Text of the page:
Intel taps its 18A process to make Ericsson’s 5G chips

Ericsson to utilize Intel's 18A process and manufacturing technology for its 5G infrastructure.
  • Ericsson to utilize Intel’s 18A process and manufacturing technology for its 5G infrastructure.
  • The deal includes Intel making custom 5G system-on-chips for Ericsson.

For nearly a decade, Ericsson has collaborated with US chip giant Intel Corp on the former’s fifth-generation (5G) network developments. This week, Ericsson announced that it is expanding the partnership by utilizing Intel’s 18A process and manufacturing technology for the former’s future 5G infrastructure.

A statement by Intel disclosed that it is collaborating with the Swedish telecommunications gear maker to make a custom chip for Ericsson’s 5G networking gear, using the most advanced manufacturing technology it has disclosed. 

In April this year, during Intel’s launch of its new facility in Oregon, CEO Pat Gelsinger unveiled that the company’s flagship process, dubbed 18A, was six months ahead of schedule. The 18A node was originally due to arrive in 2025, but that’s now been moved up to late 2024.

For context, 18A is the most advanced node on Intel’s five-nodes-in-four-years roadmap. “After new gate-all-around transistor architecture – known as RibbonFET – and backside power delivery – called PowerVia – appear first in Intel 20A, Intel will deliver ribbon architecture innovation and increased performance along with continued metal linewidth reduction in 18A,” the chip giant said in a statement dated July 26.

These technologies will put Intel back in the process leadership position in 2025, elevating future offerings its customers bring to market. For years, Intel has lost its lead in manufacturing the smallest and most power-efficient semiconductors to rivals such as Taiwan Semiconductor Manufacturing Co.

That is how an essential piece of Gelsinger’s plan came about in 2021 – to regain that lead and turn the company around to pack five generations of chip manufacturing advances into four years. As one might recall, Intel stalled out from 2015 to 2019, trying to move from 14nm to 10nm. 

It finally overcame its challenges and has transitioned to 10nm on desktop with Alder Lake, though Intel calls that process Intel 7.

How will Ericsson utilize the 18A process by Intel?

Intel reckons the collaboration with Ericsson signals confidence in its 18A process technology and underscores progress on Intel’s roadmap to regain process leadership. As part of the agreement, Intel will also manufacture custom 5G SoCs (system-on-chip) for Ericsson to create “highly differentiated leadership products for future 5G infrastructure”, the company said.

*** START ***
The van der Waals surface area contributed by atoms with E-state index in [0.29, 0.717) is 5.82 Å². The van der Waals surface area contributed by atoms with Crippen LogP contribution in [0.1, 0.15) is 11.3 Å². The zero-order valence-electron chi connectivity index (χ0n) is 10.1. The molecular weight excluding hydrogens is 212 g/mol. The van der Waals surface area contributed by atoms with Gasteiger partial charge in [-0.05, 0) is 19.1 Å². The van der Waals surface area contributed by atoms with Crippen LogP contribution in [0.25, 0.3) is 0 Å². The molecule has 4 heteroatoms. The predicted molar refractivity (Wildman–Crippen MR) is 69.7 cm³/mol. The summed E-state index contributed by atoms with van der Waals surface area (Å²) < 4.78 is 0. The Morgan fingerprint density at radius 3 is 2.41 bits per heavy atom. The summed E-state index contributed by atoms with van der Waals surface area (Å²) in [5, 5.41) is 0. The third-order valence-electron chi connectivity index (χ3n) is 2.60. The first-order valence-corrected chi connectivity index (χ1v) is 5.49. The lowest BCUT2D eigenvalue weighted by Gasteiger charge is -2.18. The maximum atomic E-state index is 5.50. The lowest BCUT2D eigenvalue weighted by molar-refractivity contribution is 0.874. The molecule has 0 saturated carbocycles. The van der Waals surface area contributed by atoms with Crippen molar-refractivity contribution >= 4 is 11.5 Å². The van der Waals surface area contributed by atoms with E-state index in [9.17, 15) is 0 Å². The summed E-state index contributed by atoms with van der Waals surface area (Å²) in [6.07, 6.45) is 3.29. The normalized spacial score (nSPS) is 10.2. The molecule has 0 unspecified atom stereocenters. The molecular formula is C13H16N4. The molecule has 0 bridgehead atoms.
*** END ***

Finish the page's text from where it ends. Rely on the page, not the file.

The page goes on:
According to the chip giant, the chips for Ericsson will be among the first from outside customers that Intel will use the technology. Intel and Ericsson did not explain when the chip will hit the market. 

Additionally, the companies will expand their collaboration to optimize 4th Gen Intel® Xeon® Scalable processors with Intel® vRAN Boost for Ericsson’s Cloud RAN (radio access network) solutions to help communications service providers increase network capacity and energy efficiency while gaining greater flexibility and scalability.

“Ericsson has a long history of close collaboration with Intel, and we are pleased to expand this further as we utilize Intel to manufacture our future custom 5G SoCs on their 18A process node, which is in line with Ericsson’s long-term strategy for a more resilient and sustainable supply chain,” Fredrik Jejdling, executive vice president and head of Networks at Ericsson said. 

Jejdling also shared that Ericsson will expand the collaboration with Intel, announced at MWC 2023. “To work together with the ecosystem to accelerate industry-scale open RAN utilizing standard Intel Xeon-based platforms,” he added.

As 5G deployments continue, Intel believes the future lies in fully programmable, open software-defined networks powered by the same cloud-native technologies that transformed the data center, delivering unparalleled agility and automation. 

Therefore, to realize the best performance, innovation, and global scale, the chip giant believes the industry needs to work together and continue synchronizing network specifications as part of one international set of standards. 

“Intel and Ericsson collaborate with other leading technology companies to bring these benefits to their customers toward industry-scale open RAN,” Intel concluded. 



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